The third point about the reserves is that, in so far as the strength of sterling has imporved since the Chancellor's statement of a fortnight ago, it is because he has been able to borrow on a massive scale. Let there be no doubt about that at all. I would hazard the guess that the Government "lave been able to borrow, largely through the good offices of the United States Secretary to the Treasury, from the Monetary Fund on a larger scale than the Chancellor believed possible when he made the statement. From that point of view, the position is temporarily satisfactory. But whether the solution is compatible with the dignity of Conservative Members, in view of the attitude which large sections of them have recently taken up towards the United States, is another matter.
I would ask Government supporters—I wish there were more of them here to ask, but I will ask this of those who are here to be asked—what they think would be the state of sterling on world markets today, and the prospect of avoiding devaluation, if the United States had persisted in being as unfriendly as some Government supporters try to pretend it was being, towards this country? I know there are some hon. Members who take the view that we would have been much better off economically and in very way if, on 6th November, we had gone on to occupy the whole Canal. Where do they think sterling would be today if we had gone on and not subsequently withdrawn? There is no doubt that what has improved sterling has been the changed attitude of the United States in giving us massive aid and enabling us to borrow on a massive scale. That was dependent upon certain political decisions that the Government took very reluctantly.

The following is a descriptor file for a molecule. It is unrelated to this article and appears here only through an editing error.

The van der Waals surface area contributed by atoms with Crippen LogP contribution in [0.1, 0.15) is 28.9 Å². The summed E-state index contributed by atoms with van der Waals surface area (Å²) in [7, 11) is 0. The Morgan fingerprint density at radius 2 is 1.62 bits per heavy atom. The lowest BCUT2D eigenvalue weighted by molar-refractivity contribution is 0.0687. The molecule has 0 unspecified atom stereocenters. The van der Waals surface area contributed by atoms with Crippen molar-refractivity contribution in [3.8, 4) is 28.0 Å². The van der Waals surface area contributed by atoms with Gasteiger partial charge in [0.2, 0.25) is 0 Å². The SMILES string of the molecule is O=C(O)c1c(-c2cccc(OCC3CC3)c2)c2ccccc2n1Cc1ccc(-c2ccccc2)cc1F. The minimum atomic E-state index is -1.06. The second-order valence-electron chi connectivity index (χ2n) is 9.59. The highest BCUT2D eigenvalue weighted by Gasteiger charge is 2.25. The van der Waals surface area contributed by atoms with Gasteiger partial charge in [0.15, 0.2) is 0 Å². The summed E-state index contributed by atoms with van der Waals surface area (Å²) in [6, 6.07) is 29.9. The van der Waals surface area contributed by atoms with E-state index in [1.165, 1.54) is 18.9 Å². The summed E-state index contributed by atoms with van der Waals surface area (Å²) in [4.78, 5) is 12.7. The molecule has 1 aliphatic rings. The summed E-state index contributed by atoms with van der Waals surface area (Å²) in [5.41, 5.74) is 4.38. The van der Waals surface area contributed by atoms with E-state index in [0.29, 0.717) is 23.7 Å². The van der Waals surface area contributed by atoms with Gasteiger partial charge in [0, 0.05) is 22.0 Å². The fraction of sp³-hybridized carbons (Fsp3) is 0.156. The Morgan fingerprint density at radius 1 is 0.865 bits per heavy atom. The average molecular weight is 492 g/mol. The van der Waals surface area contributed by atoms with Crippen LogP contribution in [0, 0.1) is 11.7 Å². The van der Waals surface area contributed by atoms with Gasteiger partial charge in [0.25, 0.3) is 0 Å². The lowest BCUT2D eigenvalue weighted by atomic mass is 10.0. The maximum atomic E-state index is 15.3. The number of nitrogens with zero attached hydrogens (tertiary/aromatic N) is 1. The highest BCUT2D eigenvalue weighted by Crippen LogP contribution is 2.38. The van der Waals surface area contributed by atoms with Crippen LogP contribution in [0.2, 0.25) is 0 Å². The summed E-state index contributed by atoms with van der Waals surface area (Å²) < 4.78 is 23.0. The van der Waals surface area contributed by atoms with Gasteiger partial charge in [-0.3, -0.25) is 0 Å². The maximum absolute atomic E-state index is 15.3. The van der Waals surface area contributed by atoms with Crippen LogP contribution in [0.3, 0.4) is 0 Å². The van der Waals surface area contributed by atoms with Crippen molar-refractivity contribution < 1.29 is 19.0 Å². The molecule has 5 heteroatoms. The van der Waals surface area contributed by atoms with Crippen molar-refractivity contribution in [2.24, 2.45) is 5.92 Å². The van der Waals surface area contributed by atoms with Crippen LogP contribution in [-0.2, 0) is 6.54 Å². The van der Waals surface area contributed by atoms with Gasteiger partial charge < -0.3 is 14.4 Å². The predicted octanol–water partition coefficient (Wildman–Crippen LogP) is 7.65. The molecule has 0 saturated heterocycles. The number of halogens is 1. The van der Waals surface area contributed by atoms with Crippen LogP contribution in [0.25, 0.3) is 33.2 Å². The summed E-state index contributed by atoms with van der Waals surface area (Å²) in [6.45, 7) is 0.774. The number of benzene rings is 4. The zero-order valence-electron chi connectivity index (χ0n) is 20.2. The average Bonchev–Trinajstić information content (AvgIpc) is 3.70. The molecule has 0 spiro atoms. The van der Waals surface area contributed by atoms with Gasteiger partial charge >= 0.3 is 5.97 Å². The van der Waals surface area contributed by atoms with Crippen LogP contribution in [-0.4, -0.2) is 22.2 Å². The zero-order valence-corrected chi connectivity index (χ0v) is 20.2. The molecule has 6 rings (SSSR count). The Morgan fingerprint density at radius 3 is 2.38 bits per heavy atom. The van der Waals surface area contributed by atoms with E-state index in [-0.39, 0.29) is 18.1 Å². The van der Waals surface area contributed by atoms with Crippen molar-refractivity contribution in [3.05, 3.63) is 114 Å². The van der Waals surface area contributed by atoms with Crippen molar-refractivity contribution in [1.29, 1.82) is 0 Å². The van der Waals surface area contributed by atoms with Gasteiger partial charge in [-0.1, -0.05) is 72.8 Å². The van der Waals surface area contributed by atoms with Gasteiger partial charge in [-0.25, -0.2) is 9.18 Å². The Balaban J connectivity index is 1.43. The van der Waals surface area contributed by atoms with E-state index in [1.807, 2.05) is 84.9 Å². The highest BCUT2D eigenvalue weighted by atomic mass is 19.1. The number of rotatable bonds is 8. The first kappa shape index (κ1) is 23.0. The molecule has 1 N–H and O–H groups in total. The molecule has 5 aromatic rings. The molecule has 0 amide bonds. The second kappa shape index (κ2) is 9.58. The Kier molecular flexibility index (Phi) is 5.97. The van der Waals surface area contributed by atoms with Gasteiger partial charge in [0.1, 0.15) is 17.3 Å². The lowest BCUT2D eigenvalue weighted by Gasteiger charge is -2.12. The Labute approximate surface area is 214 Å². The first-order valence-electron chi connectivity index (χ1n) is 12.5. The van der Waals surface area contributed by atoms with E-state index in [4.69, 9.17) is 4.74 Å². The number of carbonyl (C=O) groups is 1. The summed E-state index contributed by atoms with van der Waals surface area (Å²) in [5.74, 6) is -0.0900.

What is the future? We have to remember that the recent crisis in our reserves, as the Government has quite rightly reminded us, was accompanied by a moderately healthy underlying balance of payments position. That balance of payments position, even on the Chancellor's own estimate, will get worse. It will be rather worse in the first six months of 1957 than in either the first or the second six months of the current. Therefore, we are in the position that, having had a reserves crisis with comparatively healthy underlying trade figures, we are now moving into a half-year in which we are certainly to have rather worse trade figures. We should not therefore be too complacent about the prospects.